Bowers & Wilkins

About Bowers and Wilkins


Bowers and Wilkins are a British company creating audio equipment, specialising in loudspeakers. With research and development at the heart of the company, Bowers and Wilkins invested huge earnings into new product development to keep ahead of the competition.

History of Bowers and Wilkins


The company was formed initially as a radio and electronics shop by John Bowers and Roy Wilkins after serving together in the Royal Corps of Signals during the second world war. The pair went on to expand the company through introducing televisions as well as a rental business, loaning out equipment. When they began distributing public address equipment to schools and churches in Sussex, Bowers became increasingly involved in the design and assembly of loudspeakers, ultimately leading to the set up of his own production line in the company workshop.


As the 60s drew to a close Bowers had separated himself from the shop completely and set up B&W Loudspeakers Ltd. The first commercial loudspeaker to come out of the company was the P1 in 1967. A few models later lead to the DM6 which was the first loudspeaker to be made using Kevlar midrange drivers. Bowers and Wilkins continued to innovate their speakers more and more right up till the start of the 21st Century.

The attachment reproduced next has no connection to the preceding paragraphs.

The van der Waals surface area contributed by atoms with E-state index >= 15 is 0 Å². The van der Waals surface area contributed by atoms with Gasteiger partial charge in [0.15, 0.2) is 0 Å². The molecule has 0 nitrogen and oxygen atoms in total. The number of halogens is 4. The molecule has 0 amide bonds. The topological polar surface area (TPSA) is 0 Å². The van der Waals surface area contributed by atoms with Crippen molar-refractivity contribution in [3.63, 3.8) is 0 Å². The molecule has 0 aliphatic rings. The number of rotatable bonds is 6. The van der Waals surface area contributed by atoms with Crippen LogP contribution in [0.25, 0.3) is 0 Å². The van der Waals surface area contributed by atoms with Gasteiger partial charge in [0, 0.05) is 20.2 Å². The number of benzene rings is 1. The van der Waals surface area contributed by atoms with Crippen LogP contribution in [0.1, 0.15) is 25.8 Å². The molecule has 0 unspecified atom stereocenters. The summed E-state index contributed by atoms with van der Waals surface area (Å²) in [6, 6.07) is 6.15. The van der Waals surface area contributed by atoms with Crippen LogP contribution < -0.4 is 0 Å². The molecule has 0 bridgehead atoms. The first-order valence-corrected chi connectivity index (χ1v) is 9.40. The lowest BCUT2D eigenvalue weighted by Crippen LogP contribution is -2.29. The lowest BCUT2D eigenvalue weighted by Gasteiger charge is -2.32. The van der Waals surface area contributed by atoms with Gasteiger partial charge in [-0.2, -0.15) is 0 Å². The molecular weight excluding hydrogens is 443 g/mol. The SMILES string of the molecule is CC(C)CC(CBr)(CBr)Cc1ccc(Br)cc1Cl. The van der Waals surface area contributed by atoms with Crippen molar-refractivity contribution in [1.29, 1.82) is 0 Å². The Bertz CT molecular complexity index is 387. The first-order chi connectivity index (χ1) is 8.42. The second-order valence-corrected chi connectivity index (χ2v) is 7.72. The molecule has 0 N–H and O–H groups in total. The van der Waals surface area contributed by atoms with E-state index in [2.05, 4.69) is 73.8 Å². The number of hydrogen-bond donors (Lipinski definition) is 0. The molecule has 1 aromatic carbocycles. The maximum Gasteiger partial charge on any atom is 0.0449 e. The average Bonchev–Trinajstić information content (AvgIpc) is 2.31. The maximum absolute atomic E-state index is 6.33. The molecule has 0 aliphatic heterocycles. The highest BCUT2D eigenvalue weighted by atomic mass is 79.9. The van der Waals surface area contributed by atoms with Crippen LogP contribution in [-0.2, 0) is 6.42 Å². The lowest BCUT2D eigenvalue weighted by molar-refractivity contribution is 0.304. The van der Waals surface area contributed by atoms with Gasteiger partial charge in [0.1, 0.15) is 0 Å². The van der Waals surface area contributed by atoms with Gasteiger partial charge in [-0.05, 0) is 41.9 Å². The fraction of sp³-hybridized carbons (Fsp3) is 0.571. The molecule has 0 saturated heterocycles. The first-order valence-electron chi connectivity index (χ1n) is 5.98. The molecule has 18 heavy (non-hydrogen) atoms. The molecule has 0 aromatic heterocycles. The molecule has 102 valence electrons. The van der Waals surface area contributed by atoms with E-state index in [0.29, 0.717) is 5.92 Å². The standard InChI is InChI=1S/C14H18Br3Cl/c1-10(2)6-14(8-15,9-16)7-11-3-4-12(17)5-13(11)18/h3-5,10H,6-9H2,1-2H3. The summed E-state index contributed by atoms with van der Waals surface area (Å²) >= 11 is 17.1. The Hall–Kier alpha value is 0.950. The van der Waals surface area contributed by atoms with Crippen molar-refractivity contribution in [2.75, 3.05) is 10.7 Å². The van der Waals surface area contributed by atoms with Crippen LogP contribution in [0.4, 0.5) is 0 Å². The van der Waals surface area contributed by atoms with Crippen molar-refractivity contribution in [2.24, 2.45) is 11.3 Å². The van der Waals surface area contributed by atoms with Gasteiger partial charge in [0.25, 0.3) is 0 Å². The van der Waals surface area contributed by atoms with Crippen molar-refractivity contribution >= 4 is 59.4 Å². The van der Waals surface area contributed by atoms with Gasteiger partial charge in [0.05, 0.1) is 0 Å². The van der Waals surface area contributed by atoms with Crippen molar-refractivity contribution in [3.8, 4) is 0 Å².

With the constant changes in technology, Bowers and Wilkins had to continually update their products. 2008 saw the birth of their first high-performance iPod dock. Far removed from the speakers of old, however, always keeping that key B&W styling that made their products so timeless in the first place. They took this same approach when producing the first Bowers and Wilkins headphones in 2010 and it has carried over ever since.

Products from Bowers and Wilkins


The various loudspeakers that Bowers and Wilkins produce now will always be iconic in both technology and style. However, the high-quality headphones on offer today show the brand in a modern light. Always keeping the classic styling and using the highest standard materials.

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